Secrets of the Sky – Pathway (Metal Blade)Thursday, 30th April 2015
After a successful run with 2013’s To Sail Black Waters and a split last year with Godhunter, California’s Secrets of the Sun managed to impress the fine folks over at Metal Blade, who now bring us the band’s second album, Pathway. The band’s successful genre-blurring continues to be their calling card, and if there’s any justice in the world around us, many more will be turning their ears towards the band in the very near future.
In contrast with To Sail Black Waters, there are some changes. Things are tightened up a bit (as they tend to do with more experience) and the reigns have been drawn in a bit with the song length. Pathway’s longest track is 8 minutes, which is about what the shortest song was on their debut. Within these shorter tracks are more focus and well-roundedness. Each track has a story to tell, and does not feel the need to go the round-about way. These are thought-out yet direct, punchy, and emotional tracks – from atmospheric bliss to oppressive doom. Secrets of the Sky runs a gamut that includes nods to bands from Anathema to Agalloch, from My Dying Bride to The Ocean, covering a broad spectrum that never gets bogged down in the trappings of conforming to one particular style.
Much like the varied musical approach, one of the true highlights is that of vocalist Garett Gazay, who goes from ethereal/anguished clean vocals to howls, roars, and rasps. Going from a repeated, heartbreaking clean line of “I don’t care anymore” on “Another Light” to a venomous snarl on “Eternal Wolves,” Gazay carries an impressive range. One point that could have sealed Pathway’s fate for the worse is that of the interludes. Of the 13 tracks, 7 are instrumental in nature, acting as mood-setters between the songs. To the band’s credit, the interludes are not skippable affairs, bringing a subtle atmosphere that would be lost without their presence. Not to mention the cyclic nature of “VII” back to “I.” Secrets of the Sky have seemingly made every note mandatory in their quest to design an epic, yet downtrodden atmosphere.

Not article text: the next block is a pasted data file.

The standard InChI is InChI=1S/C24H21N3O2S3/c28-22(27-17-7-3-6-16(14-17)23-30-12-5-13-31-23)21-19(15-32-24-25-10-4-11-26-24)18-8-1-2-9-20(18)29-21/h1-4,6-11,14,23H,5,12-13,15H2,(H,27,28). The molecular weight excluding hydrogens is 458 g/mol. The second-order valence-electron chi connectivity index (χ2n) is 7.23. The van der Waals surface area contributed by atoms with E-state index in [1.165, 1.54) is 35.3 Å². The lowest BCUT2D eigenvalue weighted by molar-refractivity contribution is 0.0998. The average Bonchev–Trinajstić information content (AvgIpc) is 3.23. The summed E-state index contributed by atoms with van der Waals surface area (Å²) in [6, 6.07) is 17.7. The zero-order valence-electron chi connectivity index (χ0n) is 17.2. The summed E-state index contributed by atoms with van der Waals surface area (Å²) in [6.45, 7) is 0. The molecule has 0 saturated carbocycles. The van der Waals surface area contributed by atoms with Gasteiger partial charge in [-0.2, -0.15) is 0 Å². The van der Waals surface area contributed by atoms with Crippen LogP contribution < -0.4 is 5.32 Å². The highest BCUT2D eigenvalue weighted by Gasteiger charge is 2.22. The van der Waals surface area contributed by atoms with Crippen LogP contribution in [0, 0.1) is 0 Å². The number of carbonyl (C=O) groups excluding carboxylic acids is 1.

Sure to be the next buzz band, Secrets of the Sky prove they’re worthy of the status with Pathway. From doom to post to psychedelic to death and black, Secrets of the Sky has you covered. An emotionally draining journey, it’s the type of album that you can just close your eyes and visualize your own tale, even as some parts seem to prop up only after repeated listens. All of the inner workings of a great and resonating album.